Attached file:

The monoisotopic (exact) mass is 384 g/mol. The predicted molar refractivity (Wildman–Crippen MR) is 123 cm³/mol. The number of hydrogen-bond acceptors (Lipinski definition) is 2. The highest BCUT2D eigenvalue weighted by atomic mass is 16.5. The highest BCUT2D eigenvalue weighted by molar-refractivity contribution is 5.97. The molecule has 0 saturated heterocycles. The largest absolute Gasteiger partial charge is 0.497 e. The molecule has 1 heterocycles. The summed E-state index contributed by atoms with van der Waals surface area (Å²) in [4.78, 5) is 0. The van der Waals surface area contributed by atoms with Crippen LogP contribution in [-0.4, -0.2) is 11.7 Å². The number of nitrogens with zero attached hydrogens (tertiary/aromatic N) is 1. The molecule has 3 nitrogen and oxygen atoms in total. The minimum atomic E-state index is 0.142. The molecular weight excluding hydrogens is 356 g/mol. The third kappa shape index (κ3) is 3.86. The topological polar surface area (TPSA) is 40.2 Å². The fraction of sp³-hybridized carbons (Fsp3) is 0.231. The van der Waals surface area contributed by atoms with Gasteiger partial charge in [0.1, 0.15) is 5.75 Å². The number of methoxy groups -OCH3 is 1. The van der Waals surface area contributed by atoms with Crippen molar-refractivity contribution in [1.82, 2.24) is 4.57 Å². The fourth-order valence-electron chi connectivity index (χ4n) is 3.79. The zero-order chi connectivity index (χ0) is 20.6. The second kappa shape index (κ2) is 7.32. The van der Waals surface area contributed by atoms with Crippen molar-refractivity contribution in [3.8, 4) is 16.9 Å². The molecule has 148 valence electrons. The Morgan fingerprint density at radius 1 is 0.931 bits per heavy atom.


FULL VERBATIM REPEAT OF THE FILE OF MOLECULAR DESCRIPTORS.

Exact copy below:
The monoisotopic (exact) mass is 384 g/mol. The predicted molar refractivity (Wildman–Crippen MR) is 123 cm³/mol. The number of hydrogen-bond acceptors (Lipinski definition) is 2. The highest BCUT2D eigenvalue weighted by atomic mass is 16.5. The highest BCUT2D eigenvalue weighted by molar-refractivity contribution is 5.97. The molecule has 0 saturated heterocycles. The largest absolute Gasteiger partial charge is 0.497 e. The molecule has 1 heterocycles. The summed E-state index contributed by atoms with van der Waals surface area (Å²) in [4.78, 5) is 0. The van der Waals surface area contributed by atoms with Crippen LogP contribution in [-0.4, -0.2) is 11.7 Å². The number of nitrogens with zero attached hydrogens (tertiary/aromatic N) is 1. The molecule has 3 nitrogen and oxygen atoms in total. The minimum atomic E-state index is 0.142. The molecular weight excluding hydrogens is 356 g/mol. The third kappa shape index (κ3) is 3.86. The topological polar surface area (TPSA) is 40.2 Å². The fraction of sp³-hybridized carbons (Fsp3) is 0.231. The van der Waals surface area contributed by atoms with Gasteiger partial charge in [0.1, 0.15) is 5.75 Å². The number of methoxy groups -OCH3 is 1. The van der Waals surface area contributed by atoms with Crippen molar-refractivity contribution in [1.82, 2.24) is 4.57 Å². The fourth-order valence-electron chi connectivity index (χ4n) is 3.79. The zero-order chi connectivity index (χ0) is 20.6. The second kappa shape index (κ2) is 7.32. The van der Waals surface area contributed by atoms with Crippen molar-refractivity contribution in [3.8, 4) is 16.9 Å². The molecule has 148 valence electrons. The Morgan fingerprint density at radius 1 is 0.931 bits per heavy atom.